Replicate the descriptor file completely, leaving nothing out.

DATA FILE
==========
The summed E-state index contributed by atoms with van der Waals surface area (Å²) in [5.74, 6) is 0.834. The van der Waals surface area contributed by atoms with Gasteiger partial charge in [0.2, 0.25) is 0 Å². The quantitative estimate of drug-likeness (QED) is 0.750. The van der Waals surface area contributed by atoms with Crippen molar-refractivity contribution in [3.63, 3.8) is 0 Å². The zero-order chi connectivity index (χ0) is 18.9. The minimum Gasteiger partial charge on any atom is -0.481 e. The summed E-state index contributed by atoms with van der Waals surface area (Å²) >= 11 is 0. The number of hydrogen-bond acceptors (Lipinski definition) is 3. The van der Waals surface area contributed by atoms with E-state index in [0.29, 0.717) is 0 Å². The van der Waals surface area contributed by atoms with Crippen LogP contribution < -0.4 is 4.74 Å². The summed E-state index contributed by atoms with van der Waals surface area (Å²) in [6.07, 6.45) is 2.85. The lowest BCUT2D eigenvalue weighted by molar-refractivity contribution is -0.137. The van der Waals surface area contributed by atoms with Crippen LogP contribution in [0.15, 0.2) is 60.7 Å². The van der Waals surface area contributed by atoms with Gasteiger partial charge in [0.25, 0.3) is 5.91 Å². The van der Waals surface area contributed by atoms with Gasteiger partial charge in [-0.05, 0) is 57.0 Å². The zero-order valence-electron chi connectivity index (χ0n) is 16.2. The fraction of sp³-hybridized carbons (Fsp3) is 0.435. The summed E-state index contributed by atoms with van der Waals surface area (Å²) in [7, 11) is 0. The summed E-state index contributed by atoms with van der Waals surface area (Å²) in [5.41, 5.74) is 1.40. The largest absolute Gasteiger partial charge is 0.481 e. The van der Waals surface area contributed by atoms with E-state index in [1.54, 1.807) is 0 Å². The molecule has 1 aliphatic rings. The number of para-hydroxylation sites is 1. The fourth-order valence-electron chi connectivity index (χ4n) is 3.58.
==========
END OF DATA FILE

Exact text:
The summed E-state index contributed by atoms with van der Waals surface area (Å²) in [5.74, 6) is 0.834. The van der Waals surface area contributed by atoms with Gasteiger partial charge in [0.2, 0.25) is 0 Å². The quantitative estimate of drug-likeness (QED) is 0.750. The van der Waals surface area contributed by atoms with Crippen molar-refractivity contribution in [3.63, 3.8) is 0 Å². The zero-order chi connectivity index (χ0) is 18.9. The minimum Gasteiger partial charge on any atom is -0.481 e. The summed E-state index contributed by atoms with van der Waals surface area (Å²) >= 11 is 0. The number of hydrogen-bond acceptors (Lipinski definition) is 3. The van der Waals surface area contributed by atoms with E-state index in [0.29, 0.717) is 0 Å². The van der Waals surface area contributed by atoms with Crippen LogP contribution < -0.4 is 4.74 Å². The summed E-state index contributed by atoms with van der Waals surface area (Å²) in [6.07, 6.45) is 2.85. The lowest BCUT2D eigenvalue weighted by molar-refractivity contribution is -0.137. The van der Waals surface area contributed by atoms with Crippen LogP contribution in [0.15, 0.2) is 60.7 Å². The van der Waals surface area contributed by atoms with Gasteiger partial charge in [0.25, 0.3) is 5.91 Å². The van der Waals surface area contributed by atoms with Gasteiger partial charge in [-0.05, 0) is 57.0 Å². The zero-order valence-electron chi connectivity index (χ0n) is 16.2. The fraction of sp³-hybridized carbons (Fsp3) is 0.435. The summed E-state index contributed by atoms with van der Waals surface area (Å²) in [7, 11) is 0. The summed E-state index contributed by atoms with van der Waals surface area (Å²) in [5.41, 5.74) is 1.40. The largest absolute Gasteiger partial charge is 0.481 e. The van der Waals surface area contributed by atoms with E-state index in [1.54, 1.807) is 0 Å². The molecule has 1 aliphatic rings. The number of para-hydroxylation sites is 1. The fourth-order valence-electron chi connectivity index (χ4n) is 3.58.